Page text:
Newspapers are the lifeblood of national discourse - Removing VAT would honour this
Published 08/03/2016 | 02:30
During the 1916 Rising, people relied on the newspapers of the day to give them detailed and vivid accounts of the Easter Rebellion. This is why most of the newspapers are now issuing souvenir 1916 supplements reproducing these exciting and memorable reports.
The suddenness of the insurrection meant that the professionalism and experience of newspaper journalists was particularly called on.
In the hundred years since the Rising, newspapers have continued to play this role, despite the many challenges they face.
And right now these challenges are numerous and accelerating - with the growth of social media and TV, the huge amount of choice of other distractions such as Twitter or Facebook and the many other sources of news, which are usually available free.
Granted, the newspaper industry could have worked out a paywall principle from early on, but that was then.
Newspapers believed that readers would continue to buy their titles out of trust and loyalty, and would continue the relationship online, which they certainly do.
People want a credible and reliable source of news and comment, but they also want a service that is essentially home-grown and that has a cultural history and hinterland with which they are familiar.
In the centenary of 1916, newspapers represent a special kind of Irish identity that is worth supporting and celebrating.
And that is why the Irish Government should emulate the Norwegian government in abolishing the VAT rate on newspapers.
The Scandinavian country has just slashed tax on all news publications, so as to encourage a diverse and healthy media sector.
By cutting VAT in the hospitality sector, the Irish Government boosted our tourism - it should do the same with the media.
Another reason the Government should do this is that it already allows a serious distortion in the market by letting RTÉ, which has direct State support, offer a full news website, which is a direct rival to those of the newspapers.
The RTÉ website is a further distortion to the unfair advantage RTÉ already has in the television sphere. The broadcaster receives all of the TV licence fee, a tax we pay for a 'public service aspect' that many of us would have difficulties finding sometimes, considering the summer shutdown and the bought-in foreign TV shows.
In fact, many would feel that our newspapers offer a better 'public service'.
In the UK, the BBC has to rely on the licence fee alone. But RTÉ is having it both ways, and gets the licence fee and ad revenue. It thus drives down the price of advertising, thereby - once more - unfairly hitting competitors such as TV3 and UTV.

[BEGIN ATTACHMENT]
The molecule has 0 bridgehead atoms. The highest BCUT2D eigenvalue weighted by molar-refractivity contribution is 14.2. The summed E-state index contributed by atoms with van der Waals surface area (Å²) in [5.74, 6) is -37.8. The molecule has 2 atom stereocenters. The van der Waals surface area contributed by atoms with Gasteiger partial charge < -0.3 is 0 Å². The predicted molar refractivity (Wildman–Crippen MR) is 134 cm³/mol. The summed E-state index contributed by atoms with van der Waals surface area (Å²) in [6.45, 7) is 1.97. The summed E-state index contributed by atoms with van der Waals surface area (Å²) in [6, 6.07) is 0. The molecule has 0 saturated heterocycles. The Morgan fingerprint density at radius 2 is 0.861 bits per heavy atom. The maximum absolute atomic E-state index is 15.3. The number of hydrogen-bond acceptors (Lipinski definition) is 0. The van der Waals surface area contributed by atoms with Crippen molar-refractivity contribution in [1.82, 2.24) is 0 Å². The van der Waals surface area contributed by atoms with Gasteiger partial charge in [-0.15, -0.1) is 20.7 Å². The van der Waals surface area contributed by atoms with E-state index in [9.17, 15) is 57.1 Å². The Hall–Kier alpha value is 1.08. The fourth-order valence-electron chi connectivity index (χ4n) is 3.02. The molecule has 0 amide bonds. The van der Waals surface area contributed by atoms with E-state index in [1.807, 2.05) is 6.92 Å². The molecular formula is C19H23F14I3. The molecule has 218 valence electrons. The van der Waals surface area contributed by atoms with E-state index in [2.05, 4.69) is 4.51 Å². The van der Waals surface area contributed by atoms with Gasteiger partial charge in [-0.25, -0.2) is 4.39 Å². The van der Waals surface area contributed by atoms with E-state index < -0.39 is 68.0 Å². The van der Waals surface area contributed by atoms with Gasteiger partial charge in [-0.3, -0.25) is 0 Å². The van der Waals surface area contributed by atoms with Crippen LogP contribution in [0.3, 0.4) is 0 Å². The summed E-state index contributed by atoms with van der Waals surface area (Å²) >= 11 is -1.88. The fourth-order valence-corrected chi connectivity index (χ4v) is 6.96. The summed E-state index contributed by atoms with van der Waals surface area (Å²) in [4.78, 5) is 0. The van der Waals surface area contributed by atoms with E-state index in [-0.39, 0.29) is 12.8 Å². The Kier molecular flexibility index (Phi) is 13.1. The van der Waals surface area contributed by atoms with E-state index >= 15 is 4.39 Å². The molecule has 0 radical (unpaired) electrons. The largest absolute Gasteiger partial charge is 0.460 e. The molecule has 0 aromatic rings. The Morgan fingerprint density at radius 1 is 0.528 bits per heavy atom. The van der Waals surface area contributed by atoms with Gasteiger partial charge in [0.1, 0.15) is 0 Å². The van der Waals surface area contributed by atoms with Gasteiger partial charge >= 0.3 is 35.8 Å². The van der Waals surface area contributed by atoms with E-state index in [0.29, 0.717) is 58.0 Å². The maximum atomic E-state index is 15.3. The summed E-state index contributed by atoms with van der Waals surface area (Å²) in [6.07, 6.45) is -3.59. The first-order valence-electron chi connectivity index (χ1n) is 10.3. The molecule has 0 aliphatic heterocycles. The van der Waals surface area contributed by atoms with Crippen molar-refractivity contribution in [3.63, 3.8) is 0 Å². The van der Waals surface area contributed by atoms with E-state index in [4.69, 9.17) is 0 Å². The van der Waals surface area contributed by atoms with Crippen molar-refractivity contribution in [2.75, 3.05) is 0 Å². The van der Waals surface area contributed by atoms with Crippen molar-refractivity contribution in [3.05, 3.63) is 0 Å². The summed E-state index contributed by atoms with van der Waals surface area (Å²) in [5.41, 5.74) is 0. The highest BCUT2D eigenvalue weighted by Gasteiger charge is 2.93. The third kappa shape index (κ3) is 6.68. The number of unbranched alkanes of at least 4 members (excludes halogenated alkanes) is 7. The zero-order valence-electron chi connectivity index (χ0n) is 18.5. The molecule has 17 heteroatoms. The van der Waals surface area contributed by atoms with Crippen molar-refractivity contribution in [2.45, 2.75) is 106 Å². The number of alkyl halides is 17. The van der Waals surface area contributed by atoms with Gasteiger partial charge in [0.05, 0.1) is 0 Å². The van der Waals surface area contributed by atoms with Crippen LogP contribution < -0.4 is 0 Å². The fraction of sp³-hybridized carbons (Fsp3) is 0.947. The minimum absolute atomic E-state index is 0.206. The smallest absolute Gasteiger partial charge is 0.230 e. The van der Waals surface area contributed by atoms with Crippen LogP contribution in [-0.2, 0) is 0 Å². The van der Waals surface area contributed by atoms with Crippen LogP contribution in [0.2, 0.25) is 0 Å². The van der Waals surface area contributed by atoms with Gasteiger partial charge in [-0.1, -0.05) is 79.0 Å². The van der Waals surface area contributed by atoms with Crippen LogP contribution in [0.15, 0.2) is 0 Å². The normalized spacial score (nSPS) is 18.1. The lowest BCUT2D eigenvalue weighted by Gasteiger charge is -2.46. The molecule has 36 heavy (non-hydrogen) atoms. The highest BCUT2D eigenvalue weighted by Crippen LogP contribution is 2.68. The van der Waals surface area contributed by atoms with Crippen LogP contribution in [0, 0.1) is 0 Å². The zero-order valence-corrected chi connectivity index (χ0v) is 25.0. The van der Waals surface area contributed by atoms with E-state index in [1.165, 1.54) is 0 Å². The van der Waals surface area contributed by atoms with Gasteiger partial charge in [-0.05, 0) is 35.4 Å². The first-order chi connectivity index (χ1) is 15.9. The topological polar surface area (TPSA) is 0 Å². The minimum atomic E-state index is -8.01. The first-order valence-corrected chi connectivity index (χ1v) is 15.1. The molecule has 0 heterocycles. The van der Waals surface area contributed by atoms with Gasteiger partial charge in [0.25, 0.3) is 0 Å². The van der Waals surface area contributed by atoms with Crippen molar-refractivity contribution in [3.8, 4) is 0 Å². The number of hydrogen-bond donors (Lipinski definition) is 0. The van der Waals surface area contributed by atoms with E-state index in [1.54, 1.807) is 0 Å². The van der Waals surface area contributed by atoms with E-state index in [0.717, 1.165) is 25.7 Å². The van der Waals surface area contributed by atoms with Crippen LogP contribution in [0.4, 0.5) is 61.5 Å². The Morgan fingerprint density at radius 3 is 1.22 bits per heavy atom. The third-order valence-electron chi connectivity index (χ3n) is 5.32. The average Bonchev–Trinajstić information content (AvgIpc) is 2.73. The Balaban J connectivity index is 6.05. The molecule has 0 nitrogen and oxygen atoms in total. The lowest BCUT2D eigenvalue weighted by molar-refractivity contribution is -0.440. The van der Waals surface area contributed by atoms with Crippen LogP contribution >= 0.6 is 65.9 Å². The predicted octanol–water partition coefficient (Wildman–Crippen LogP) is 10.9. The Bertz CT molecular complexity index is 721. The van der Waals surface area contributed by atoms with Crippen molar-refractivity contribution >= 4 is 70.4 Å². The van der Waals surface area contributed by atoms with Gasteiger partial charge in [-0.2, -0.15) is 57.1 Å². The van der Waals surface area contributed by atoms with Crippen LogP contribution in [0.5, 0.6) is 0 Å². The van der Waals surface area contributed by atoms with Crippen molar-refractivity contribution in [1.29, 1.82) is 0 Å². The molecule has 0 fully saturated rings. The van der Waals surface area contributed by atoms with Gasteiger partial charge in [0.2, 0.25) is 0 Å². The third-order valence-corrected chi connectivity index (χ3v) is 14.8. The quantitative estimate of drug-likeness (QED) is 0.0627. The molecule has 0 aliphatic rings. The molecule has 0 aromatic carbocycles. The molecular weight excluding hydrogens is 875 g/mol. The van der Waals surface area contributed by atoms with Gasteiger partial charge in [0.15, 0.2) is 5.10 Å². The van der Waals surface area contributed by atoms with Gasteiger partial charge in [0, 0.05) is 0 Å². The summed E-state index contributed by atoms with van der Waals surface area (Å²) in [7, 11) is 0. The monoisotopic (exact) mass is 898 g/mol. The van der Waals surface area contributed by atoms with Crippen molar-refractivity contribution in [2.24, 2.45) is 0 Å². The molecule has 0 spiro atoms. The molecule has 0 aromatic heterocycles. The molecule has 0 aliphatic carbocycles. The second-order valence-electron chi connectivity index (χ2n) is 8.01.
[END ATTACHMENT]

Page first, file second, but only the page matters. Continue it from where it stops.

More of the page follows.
RTÉ can effectively cross-subsidise from the licence fee and continue to run large deficits, as it has done for many years.
The licence fee is a tax that goes towards just one TV station - in an era when people have a choice of dozens. We already pay Virgin or another provider for our TV, usually bundled with our broadband. So why should we have to pay again?
In tune with this change, the Government is planning to replace the licence fee with a wider broadcasting charge, but it is unclear how the proceeds would be distributed among other media suppliers, and the proposal has been long-fingered for fear of offending the public with another tax, even in revised form.
However, the newspapers would presumably not be the recipients of any of this broadcasting charge, despite punters going to newspaper websites as quickly as they go to RTÉ.
This is unfair, just as it is unfair that RTÉ can blur the lines between State service and the commercial realm. The RTÉ website, for example, is supposed to be the website of our public service broadcaster, focusing on this special remit. But the site is full of advertising: for cars, jobs, holidays, property and dating services.
The State broadcaster now has an unfair market advantage over both private TV and over national newspapers.
It is unlikely that any government will reverse this, or discontinue the State props for RTÉ.
However, in the meantime, to compensate for this distortion, the Government might at least consider lifting the punitive tax rates on other media.
Our newspapers are our national archive. They are the lifeblood of our national discourse and society. Removing the VAT rate - as the Norwegians have done - would be one way to support such a national asset and vital resource. It would also make amends for the unfair market disadvantage to which the RTÉ licence fee already subjects them. Now that would be a public service.